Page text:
Another thing I got up to during my week long Making Friday was to make a hanging succulent garden in my studio. It all started with the impulse buy of a magnificent Burro’s Tail from Aspen Flowers in Loop Street, and next thing I was googling macrame tutorials on the internet. Just look at how well it turned out!


There are more complex versions that are fun to learn, but a great place to start is this super-simple one, and made from black cotton rope, it’s actually quite elegant. Here’s my tutorial for making your own hanging garden.


Step 1: Get a metal or wooden ring, scissors, and some cotton or nylon rope. I used a few different ropes in both cotton and polypropylene. The thinner cotton rope stretches quite a lot, but as I was planning to hang small, light pots, I wasn’t too concerned. Heavier pots would work better with polyprop rope.
Step 2: Cut four equal lengths of rope. I made these ones 2 metres long, but cut them longer if you’re planning a long drop.


Step 3: Thread the four pieces of rope through the ring and situate the ring in the centre. Now 8 pieces of rope are hanging down. Tie a simple knot with all 8 pieces just below the ring.


Step 4: At this point, it becomes easier to work if you hang the ring from something like a door handle so that you can see how gravity affects your actions. Measure down about 20cm and tie two adjacent pieces of rope together. Do this all around so you have four knots at the same level.
Step 5: Take the rope below two of the knots and tie one piece of one to a piece of another about 10cm down. Do the same with the rope below the next knotted section, until you have eight knots all at the same level.
Step 6: Gather all 8 pieces together about 7cm down and tie them all up in a big knot. Trim the rope ends with your scissors, and if you’re using polyprop rope, give each end a lick with a flame to seal it.
Step 7: Slip your pot into the holder, resting the base on the big knot at the bottom. Voila!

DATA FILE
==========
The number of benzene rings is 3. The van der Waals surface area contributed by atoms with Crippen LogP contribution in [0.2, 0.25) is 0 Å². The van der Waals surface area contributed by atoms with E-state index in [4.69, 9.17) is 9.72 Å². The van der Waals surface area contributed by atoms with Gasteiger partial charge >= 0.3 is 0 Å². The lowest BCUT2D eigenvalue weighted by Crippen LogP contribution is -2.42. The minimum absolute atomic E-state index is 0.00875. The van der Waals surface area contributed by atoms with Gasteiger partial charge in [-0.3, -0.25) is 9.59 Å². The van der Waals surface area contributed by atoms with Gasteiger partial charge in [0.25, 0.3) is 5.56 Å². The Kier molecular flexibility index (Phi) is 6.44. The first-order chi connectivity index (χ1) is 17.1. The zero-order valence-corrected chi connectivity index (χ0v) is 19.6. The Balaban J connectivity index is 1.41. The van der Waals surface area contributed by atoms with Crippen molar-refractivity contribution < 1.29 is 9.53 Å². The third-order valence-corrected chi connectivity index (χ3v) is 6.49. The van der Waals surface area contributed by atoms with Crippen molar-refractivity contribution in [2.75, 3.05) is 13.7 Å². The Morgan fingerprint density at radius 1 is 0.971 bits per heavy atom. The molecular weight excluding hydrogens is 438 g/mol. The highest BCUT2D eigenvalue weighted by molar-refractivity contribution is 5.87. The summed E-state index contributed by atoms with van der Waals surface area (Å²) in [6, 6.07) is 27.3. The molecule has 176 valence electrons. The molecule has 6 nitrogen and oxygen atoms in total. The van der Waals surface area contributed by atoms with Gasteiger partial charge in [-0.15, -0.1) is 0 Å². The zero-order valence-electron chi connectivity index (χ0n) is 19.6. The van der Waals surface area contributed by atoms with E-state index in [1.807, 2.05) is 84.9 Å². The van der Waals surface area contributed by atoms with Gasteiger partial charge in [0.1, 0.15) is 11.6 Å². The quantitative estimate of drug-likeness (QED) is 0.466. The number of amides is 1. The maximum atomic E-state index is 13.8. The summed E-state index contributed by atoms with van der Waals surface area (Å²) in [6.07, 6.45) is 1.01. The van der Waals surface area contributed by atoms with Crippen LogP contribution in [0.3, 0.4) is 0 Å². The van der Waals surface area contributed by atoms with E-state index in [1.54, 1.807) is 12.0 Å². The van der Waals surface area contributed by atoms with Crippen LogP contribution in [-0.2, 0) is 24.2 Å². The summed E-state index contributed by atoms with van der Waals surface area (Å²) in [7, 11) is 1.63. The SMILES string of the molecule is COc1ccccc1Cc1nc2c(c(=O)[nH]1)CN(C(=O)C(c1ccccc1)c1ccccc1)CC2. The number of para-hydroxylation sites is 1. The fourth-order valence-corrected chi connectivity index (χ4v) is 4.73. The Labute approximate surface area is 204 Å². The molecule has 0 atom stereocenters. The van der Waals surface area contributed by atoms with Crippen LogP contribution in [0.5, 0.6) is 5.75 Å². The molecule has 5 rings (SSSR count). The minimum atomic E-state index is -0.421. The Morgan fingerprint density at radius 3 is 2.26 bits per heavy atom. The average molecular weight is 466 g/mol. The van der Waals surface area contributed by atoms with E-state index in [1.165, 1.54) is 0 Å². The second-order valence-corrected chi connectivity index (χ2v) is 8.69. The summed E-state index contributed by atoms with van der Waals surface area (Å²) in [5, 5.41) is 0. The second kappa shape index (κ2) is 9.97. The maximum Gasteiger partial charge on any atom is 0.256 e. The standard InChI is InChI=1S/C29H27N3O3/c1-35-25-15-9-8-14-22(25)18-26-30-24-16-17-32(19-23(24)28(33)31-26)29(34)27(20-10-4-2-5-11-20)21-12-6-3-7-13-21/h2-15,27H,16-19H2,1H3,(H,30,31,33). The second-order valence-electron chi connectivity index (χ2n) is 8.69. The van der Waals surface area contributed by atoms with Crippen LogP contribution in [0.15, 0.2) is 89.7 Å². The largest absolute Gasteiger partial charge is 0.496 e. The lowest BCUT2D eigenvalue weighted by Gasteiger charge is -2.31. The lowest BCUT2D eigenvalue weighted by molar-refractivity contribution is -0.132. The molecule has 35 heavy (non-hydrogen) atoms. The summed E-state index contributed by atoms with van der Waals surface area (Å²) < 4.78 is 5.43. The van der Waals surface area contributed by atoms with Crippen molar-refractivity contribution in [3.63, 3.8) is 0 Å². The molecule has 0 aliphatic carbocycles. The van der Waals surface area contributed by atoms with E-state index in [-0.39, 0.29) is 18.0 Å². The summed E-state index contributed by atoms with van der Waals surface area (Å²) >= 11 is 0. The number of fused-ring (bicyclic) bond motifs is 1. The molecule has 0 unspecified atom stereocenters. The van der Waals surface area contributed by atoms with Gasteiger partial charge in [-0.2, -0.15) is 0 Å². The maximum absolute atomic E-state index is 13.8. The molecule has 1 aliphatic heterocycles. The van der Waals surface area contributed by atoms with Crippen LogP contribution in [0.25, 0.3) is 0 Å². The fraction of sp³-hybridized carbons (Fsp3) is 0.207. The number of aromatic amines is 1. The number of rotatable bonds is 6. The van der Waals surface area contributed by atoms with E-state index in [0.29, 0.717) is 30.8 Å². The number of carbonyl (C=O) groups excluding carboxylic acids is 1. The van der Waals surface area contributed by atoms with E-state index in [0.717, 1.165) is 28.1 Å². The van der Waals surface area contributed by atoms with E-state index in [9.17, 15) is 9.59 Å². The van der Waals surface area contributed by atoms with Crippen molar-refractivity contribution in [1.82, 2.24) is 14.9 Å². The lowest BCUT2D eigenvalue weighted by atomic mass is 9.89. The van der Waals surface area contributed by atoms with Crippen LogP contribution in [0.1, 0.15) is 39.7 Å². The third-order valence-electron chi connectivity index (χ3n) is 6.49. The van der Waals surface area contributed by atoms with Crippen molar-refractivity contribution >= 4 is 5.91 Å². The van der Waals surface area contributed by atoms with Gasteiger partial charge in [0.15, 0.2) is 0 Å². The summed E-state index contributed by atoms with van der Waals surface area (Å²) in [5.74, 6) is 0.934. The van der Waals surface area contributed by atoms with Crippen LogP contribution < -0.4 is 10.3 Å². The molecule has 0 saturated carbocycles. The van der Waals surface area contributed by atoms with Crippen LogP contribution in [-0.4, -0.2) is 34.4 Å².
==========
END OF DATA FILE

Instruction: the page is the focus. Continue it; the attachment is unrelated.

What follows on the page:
Variation 1: I tried a couple of variations, doing a repeat of step 5 to make a longer net for the pot, and also cutting very long pieces of rope so that I could make a double hanger too.



After having made this tutorial, I got into learning proper macrame knots, and ended up making quite a few versions, in different colour rope, which have been really useful in a number of shoots, and in the Skinny laMinx shop too.

This classic version in white worked beautifully in the product shot for the Skinny laMinx Fronds fabric design.

Photographed against my Fronds design.


I love the way this red one pops against this pile of pastel Skinny laMinx cushions.


Next project: making a macrame hanger for our Soft Buckets!



If you enjoyed this post, try these too:

Making Friday 28 March


Best Things: Rope Walls

Best Things: Plant filled homes

If you’re interested in learning more knots, I’ve run workshops in the past, and would be happy to do it again. Drop me a line at if you’d like to join a workshop, or sign up for my newsletter to find out about other workshops happening.




  1. I love this idea! I’ve been meaning to bring more succulents into our home, and you’ve totally inspired me to go the hanging route!

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  7. finally found a simple yet elegant way to hang some of my pots, have spent the most of half a day searching for instructions like this. never realised it was so simple to do, thanks a mil for the free post.

  8. Amazing! Your tutorial inspired me to make my own hanging garden. Only have 2 so far, but can’t wait to make more. They really bring the room alive.

    I had real trouble finding cotton rope, and ended up using cotton piping cord which was hideously expensive, any tips on where to find your lovely black rope? (ie, does it go by any other names else like the piping cord?)

    Thanks so much!

    • Hi Tash
      So pleased you’re enjoying making your own hanging garden. You know, I don’t think it really matters what kind of cord you use. I used a lovely soft cotton rope that was a bit pricey then also nylon (or polypropelyne) cord and black cotton cord too. I’m lucky enough to have a rope shop around the corner from my studio here in Cape Town, so am spoiled for choice. Would suggest you try a hardware store or packaging store rather than a haberdashery, as you might find more selection;
      Good luck! xx

  9. This is so awesome, and I am definitely doing this in my dorm room next year! But…I was wondering how you water them when there’s nothing on the bottom of the pot t catch the water. Thanks for the cute idea!

    • Glad you enjoy this project. To prevent water coming through the bottom of the pots I suggest you place the pots inside containers that don’t have holes on the bottom.
      Good luck! xx

  10. These are great! Just wondering how watering the plants works? Do you have pots inside of pots to keep water from dripping everywhere? thanks!

    • Glad you like this! Part of the reason I chose succulents for this project is that they need not too much watering, so that sorts it out to a certain extent. But otherwise, yes, you’re right: I have pots inside pots.
      x Heather

  11. i just had to try this out, i have more scraps than most junk yards and just happen to have some neon green 550 cord (paracord) laying around. even though i’m only hanging a 4 inch pot, the 550 cord is strong enough to hold my 20 inch terracotta pot with my mini palm in it.

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